related news story by Ruth Gledhill Break-away bishops could undermine truce on gays
One of the signatories, the Bishop of Ripon and Leeds, the Right Rev John Packer, said: “This is a strong statement of support for listening to the experience of lesbian and gay Christians.
“Many lesbian and gay Christians, rightly or wrongly, feel that the primates’ statement did not emphasise the need to emphasise them in the same way that the bishops of the Church of England did at our recent General Synod. We wanted to make it clear that we had in no way reneged on that promise. Sometimes I feel that people are saying they want to listen, when in fact they have already made their minds up.”
The following letter appears in Monday’s edition of The Times, signed by the bishops of Salisbury, Chelmsford, Leicester, Ripon & Leeds, St Albans and Truro.
Sir, We are encouraged by the commitment of the primates of the Anglican Communion to “the underlying reality of our communion in God the Holy Trinity” whilst engaging in dialogue and listening, in relation to the issues which have “obscured” that communion. The communiqué issued at the end of their week-long meeting in Newry (report and leading article, February 26) recommends actions which will allow that dialogue to continue and articulates the deep bonds of affection which continue to unite us.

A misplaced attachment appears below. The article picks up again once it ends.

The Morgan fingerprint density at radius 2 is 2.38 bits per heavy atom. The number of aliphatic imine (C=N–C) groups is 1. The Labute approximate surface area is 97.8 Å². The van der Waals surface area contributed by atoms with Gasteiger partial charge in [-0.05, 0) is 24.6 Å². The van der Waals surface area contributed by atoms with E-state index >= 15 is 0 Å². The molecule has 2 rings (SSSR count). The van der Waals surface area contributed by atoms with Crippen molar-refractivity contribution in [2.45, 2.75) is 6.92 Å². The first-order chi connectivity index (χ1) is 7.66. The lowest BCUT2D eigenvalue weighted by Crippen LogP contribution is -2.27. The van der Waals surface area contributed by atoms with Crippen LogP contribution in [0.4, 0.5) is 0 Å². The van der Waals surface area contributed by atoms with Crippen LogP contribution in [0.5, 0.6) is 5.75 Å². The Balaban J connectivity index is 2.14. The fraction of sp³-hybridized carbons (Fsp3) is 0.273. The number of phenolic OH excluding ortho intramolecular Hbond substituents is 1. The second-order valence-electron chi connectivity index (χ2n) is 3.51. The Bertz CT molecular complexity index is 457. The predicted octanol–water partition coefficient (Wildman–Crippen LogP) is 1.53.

We do not believe that the different responses of our sister churches to lesbian and gay people are of such significance that we should break the bonds of communion. We welcome the positive steps which will now be taken to engage in dialogue with lesbian and gay people. This call has been repeated by successive Lambeth conferences and we will do all that we can to facilitate that mutual listening throughout the Communion. We assure lesbian and gay Christians of our commitment to the principle of the Lambeth conference that all baptised, believing and faithful persons, regardless of sexual orientation, are full members of the Body of Christ.
We remain in full sacramental fellowship with all the churches of the Anglican Communion, including those of Canada and the US, and we seek to remain in full communion with all of them. We also clearly state our continuing solidarity with our sisters and brothers in the global south.In a world ravaged by the effects of poverty, war and disease our communion must seek to serve the whole human family.
We assure the Archbishop of Canterbury of our support for him in the ministry with which he has been entrusted and we offer him our love, our fellowship and prayers.